Negotiations on June 18, attended by Prime Minister Boiko Borissov, Agriculture Minister Miroslav Naidenov and representatives of environmentalist groups on the controversial amendments of the Forestry Act, which sparked protests and were vetoed by President Rossen Plevneliev on June 16, reached a dead end.
According to public broadcaster Bulgarian National Radio, the main argument was over the amendment that would have allowed resort developers to build sports facilities and infrastructure on state land without first obtaining change-of-land-use permits, a heavily-regulated, costly and time-consuming process. The amendment would save developers tens of millions of leva in costs.
Environmentalists and concerned members of the public describe this amendment as “a lobbyist text, serving the economical interests of certain investors and to the detriment of the environment”.
Agriculture Minister Naidenov, who over the past weekend could not hide his disappointment with Plevneliev’s veto and urged municipalities who want to develop tourism, to rise in support of the vetoed amendments, said that some agreement had been reached on some minor points.
At the June 18 meeting, representatives of environmentalist groups proposed that the land in which investors are interested should be excluded from the forest stock for a maximum period of 30 years – the same period for which construction permits would be given. They also demanded that the change-of-land-use permits remain in place.
“The goal is to prevent state forests from being sold when change-of-land-use permit is obtained,” Alexander Dunchev of WWF said. Currently, when the change of use is carried out, the forest is sold to the investor.
The supporters of the amendments, “Nature for the people and the regions”, however, did not warm to the idea. Filip Tsanov said that this would be “partial privatisation” and would be the same as buying an apartment and returning it to the seller 30 years later.
PM Borissov said the negotiations would continue until agreement is reached, as he does not want to be accused of protecting lobbyist interests.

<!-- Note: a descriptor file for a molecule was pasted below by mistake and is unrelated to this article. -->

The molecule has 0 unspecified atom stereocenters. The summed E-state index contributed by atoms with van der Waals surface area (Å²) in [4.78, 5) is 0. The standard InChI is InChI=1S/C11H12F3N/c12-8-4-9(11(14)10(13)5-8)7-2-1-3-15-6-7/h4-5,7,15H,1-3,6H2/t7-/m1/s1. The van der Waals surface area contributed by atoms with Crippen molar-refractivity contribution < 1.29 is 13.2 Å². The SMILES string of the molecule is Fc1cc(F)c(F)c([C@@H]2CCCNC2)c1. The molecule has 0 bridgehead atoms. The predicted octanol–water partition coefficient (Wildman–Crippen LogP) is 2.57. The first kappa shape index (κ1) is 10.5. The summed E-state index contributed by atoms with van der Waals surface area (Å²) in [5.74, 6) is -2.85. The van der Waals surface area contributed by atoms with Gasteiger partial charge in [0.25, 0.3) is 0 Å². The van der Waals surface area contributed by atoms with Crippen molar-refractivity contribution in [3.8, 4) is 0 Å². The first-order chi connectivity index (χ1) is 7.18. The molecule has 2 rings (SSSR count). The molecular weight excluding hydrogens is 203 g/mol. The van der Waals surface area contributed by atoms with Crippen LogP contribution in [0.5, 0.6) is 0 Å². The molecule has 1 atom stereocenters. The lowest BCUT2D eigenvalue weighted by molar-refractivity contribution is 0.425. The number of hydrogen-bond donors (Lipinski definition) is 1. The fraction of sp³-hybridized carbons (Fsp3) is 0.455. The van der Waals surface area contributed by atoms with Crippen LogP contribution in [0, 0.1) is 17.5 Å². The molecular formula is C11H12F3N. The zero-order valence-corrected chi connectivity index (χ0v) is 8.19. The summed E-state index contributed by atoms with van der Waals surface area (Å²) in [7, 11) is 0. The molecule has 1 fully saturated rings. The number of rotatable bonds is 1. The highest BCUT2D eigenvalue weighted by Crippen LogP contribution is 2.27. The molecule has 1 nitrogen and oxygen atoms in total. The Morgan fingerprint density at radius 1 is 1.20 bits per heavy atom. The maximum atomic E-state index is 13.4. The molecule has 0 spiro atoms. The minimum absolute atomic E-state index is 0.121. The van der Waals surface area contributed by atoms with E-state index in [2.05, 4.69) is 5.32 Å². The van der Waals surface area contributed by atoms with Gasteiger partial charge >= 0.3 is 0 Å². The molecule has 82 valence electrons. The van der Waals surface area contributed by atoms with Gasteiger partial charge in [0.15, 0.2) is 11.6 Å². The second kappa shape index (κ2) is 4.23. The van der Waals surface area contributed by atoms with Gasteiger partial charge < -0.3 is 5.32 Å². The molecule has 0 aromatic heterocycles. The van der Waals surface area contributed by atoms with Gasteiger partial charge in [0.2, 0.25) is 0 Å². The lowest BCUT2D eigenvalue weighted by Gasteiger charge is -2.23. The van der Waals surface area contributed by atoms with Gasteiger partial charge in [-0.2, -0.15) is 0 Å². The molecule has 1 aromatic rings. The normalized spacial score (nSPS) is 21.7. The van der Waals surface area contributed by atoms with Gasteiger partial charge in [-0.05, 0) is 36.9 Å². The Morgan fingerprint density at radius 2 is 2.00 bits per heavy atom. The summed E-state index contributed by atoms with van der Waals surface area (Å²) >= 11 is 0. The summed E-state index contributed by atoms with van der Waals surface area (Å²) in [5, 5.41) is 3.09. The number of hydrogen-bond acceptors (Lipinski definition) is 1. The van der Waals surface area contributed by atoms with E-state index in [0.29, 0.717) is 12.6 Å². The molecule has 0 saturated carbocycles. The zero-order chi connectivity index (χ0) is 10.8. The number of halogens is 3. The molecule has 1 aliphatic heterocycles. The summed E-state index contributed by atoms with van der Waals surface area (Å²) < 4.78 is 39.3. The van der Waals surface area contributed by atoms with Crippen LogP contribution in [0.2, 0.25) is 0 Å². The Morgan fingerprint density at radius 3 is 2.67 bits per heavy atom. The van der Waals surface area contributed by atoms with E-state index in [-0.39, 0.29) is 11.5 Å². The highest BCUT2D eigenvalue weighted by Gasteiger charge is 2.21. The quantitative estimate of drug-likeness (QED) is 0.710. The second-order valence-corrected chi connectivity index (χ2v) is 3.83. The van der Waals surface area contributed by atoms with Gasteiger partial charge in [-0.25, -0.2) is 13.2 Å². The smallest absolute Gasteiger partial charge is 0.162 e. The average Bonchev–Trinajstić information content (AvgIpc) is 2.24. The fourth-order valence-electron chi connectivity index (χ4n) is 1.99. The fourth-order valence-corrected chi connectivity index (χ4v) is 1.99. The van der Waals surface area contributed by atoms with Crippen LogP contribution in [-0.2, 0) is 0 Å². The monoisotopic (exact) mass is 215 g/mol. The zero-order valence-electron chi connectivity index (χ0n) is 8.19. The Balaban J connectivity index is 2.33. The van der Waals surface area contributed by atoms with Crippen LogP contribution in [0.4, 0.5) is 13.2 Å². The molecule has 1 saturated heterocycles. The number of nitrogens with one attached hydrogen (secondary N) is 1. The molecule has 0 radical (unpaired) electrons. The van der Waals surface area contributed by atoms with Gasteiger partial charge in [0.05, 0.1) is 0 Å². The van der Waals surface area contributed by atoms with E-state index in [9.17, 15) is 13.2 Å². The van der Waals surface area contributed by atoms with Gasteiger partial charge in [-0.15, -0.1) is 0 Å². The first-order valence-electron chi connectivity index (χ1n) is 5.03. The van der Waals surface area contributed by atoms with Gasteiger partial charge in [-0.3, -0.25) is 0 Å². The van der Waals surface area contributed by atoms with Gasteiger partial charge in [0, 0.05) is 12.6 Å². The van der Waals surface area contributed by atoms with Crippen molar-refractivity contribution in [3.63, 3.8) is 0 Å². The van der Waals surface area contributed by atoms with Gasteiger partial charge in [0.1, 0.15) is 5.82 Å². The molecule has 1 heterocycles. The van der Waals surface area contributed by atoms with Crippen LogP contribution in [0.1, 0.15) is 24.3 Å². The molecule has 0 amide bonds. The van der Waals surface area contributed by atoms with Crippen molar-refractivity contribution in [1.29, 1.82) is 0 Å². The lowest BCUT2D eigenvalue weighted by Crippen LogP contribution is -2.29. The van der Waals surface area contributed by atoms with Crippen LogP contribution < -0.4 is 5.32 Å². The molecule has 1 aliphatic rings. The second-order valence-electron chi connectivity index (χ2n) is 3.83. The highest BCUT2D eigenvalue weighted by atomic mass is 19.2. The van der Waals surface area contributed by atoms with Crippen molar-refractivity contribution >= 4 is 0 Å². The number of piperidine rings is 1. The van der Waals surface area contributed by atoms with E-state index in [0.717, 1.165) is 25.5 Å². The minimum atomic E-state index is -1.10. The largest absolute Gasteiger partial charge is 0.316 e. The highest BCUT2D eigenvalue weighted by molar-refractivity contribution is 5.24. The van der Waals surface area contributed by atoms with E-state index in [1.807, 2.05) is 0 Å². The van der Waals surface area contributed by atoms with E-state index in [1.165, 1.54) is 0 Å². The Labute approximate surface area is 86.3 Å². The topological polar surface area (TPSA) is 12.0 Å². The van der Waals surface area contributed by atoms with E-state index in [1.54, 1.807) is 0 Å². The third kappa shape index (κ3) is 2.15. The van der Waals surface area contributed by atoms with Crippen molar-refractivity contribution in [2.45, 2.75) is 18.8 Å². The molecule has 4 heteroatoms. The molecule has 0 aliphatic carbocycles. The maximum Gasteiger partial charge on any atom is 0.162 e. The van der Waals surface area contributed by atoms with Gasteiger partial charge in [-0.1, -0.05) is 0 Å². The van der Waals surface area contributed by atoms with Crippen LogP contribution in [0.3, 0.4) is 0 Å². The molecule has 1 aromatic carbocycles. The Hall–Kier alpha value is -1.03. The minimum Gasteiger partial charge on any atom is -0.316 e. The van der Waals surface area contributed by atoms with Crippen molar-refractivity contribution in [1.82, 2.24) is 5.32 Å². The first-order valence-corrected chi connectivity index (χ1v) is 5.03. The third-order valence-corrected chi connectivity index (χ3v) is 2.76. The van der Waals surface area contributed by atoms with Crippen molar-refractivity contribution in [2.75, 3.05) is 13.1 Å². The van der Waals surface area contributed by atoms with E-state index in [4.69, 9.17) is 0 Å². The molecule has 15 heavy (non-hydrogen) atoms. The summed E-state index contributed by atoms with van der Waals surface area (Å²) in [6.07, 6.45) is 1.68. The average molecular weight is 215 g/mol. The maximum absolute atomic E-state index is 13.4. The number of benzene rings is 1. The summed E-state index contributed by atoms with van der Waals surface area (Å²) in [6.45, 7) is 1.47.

Meanwhile, on June 18, representatives of “Nature for the people and the regions”, local residents and GERB MPs disrupted the traffic along the E-79 international freeway for a second day in a row in protest against Plevneliev’s veto.
Unlike the previous day, the road was blocked near Dupnitsa, where, according to mediapool website, 300 residents of the village of Sapareva Bania knelt on the road for 10 minutes. They had also brought their children and the village band.
The protesters repeated the thesis of the previous day that the protesting “ecologists” are serving organised crime interests and demanded that the amendments be approved or else local residents will suffer in poverty and unemployment.
They said that a third rally in support of the amendments would be in Sofia on June 20.
During the first protest near Simitli, several hundred residents of Bansko and Razlog, some of whom were bussed to the site and disrupted the traffic along E-79, told the media that they want to develop tourism in their regions and so support the controversial amendments.
Law experts, however, told Nova TV that the Pirin mountain, where Bansko and Razlog want to develop ski tourism, is a national park and the Forestry Act amendments are inapplicable.
At the same time, the protests in Sofia were transformed into gardening events at Orlov Most, as Borissov accused the citizens of stamping out the flowers.
On June 18, ski and snowboard enthusiasts in Sofia are also organising a protest against the controversial amendments.
Photo: Hristina Dimitrova